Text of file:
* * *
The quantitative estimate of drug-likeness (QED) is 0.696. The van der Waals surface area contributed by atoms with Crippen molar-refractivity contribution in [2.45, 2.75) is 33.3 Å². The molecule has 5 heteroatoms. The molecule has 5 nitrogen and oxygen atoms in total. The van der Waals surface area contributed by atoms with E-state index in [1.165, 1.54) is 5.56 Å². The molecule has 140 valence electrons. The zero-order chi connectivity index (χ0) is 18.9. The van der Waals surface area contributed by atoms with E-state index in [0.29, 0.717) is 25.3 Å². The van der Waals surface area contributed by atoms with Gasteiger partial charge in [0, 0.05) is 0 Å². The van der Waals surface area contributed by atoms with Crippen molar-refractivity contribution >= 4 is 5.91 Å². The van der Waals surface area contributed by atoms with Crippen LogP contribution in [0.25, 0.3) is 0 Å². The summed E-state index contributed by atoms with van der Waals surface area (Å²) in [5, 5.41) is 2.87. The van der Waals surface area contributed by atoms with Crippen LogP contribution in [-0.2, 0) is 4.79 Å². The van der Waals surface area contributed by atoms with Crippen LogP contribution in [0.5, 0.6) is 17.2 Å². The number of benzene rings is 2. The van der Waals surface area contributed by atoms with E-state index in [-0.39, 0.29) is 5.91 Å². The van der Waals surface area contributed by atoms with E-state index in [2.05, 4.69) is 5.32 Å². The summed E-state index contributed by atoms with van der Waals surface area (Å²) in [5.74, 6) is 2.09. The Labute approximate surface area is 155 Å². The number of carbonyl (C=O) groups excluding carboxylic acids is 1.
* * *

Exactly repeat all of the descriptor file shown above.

The quantitative estimate of drug-likeness (QED) is 0.696. The van der Waals surface area contributed by atoms with Crippen molar-refractivity contribution in [2.45, 2.75) is 33.3 Å². The molecule has 5 heteroatoms. The molecule has 5 nitrogen and oxygen atoms in total. The van der Waals surface area contributed by atoms with E-state index in [1.165, 1.54) is 5.56 Å². The molecule has 140 valence electrons. The zero-order chi connectivity index (χ0) is 18.9. The van der Waals surface area contributed by atoms with E-state index in [0.29, 0.717) is 25.3 Å². The van der Waals surface area contributed by atoms with Gasteiger partial charge in [0, 0.05) is 0 Å². The van der Waals surface area contributed by atoms with Crippen molar-refractivity contribution >= 4 is 5.91 Å². The van der Waals surface area contributed by atoms with Crippen LogP contribution in [0.25, 0.3) is 0 Å². The summed E-state index contributed by atoms with van der Waals surface area (Å²) in [5, 5.41) is 2.87. The van der Waals surface area contributed by atoms with Crippen LogP contribution in [-0.2, 0) is 4.79 Å². The van der Waals surface area contributed by atoms with Crippen LogP contribution in [0.5, 0.6) is 17.2 Å². The number of benzene rings is 2. The van der Waals surface area contributed by atoms with E-state index in [-0.39, 0.29) is 5.91 Å². The van der Waals surface area contributed by atoms with E-state index in [2.05, 4.69) is 5.32 Å². The summed E-state index contributed by atoms with van der Waals surface area (Å²) in [5.74, 6) is 2.09. The Labute approximate surface area is 155 Å². The number of carbonyl (C=O) groups excluding carboxylic acids is 1.